Skip to main content

Clifford Pollock, ECE, James M. and Marsha D. McCormick Advising Award

in this section

In This Section:

Pollock

James M. and Marsha D. McCormick Advising Award

Probably one of the reasons Clif Pollock is so good at advising is that he likes it so much. "I love working with students—they are enthusiastic and eager to learn. And they are very smart," says the Ilda and Charles Lee Professor of Engineering. "I've got the best job in the world."

Pollock has had many memorable moments advising students. Once, after he was contacted by a father nervous about his despondent son, he immediately met with the student and discovered he was doing okay; he was just uninspired about his future. "We talked over a few meetings, and I was able to get him excited about a career in power engineering. He went to grad school and still occasionally contacts me," says Pollock. "Being a dad myself, I was glad to step in and help explore the situation for the father and put his worries to rest."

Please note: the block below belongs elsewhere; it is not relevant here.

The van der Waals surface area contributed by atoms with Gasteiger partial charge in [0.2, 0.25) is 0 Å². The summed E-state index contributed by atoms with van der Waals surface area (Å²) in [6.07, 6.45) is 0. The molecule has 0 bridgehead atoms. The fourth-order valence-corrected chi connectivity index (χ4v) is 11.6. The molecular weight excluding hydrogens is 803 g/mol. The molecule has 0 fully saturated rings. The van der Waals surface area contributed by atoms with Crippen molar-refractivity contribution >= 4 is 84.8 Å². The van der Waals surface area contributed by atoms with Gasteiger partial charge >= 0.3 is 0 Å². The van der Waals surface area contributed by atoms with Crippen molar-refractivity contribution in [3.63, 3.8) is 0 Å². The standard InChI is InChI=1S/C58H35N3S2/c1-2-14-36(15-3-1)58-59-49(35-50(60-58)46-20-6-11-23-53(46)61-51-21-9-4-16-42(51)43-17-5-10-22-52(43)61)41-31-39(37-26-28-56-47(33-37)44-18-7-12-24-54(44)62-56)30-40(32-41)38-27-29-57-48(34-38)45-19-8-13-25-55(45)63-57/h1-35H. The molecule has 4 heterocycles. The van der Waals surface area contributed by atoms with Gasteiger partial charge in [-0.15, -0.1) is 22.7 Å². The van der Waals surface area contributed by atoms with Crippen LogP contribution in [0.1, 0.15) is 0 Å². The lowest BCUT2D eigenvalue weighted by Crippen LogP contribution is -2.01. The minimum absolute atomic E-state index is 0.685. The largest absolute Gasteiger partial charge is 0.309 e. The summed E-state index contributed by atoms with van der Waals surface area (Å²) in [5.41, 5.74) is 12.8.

Pollock uses a combination of empathy and encouragement to deal with struggling students. "If I can contact them before they reach out to me, it's great," he says. "Then they feel that someone cares."

More recently, Pollock says his most satisfying advising has been in persuading over-ambitious students to slow down a bit and enjoy their time at Cornell, not accelerate through in record time with huge course loads. "When I can get a student to look beyond their needed credits and see the bigger picture of Cornell, it's really satisfying," he says.

But being an adviser is not always easy. "I don't like telling people 'no', or having to give poor grades, but it's part of the process," he says. "I do it when necessary, but it's tough."

With 26 years of advising under his belt, Pollock says experience helps. "I've met hundreds of alumni, so I have a lot of stories about where our students have gone," he says. "My main lesson is that it's impossible to underestimate how big a student's career is going to be. I try to convey that to today's student."

Pollock's advice for new advisers: "Be enthusiastic; be yourself. Lean on personal experience for all advice."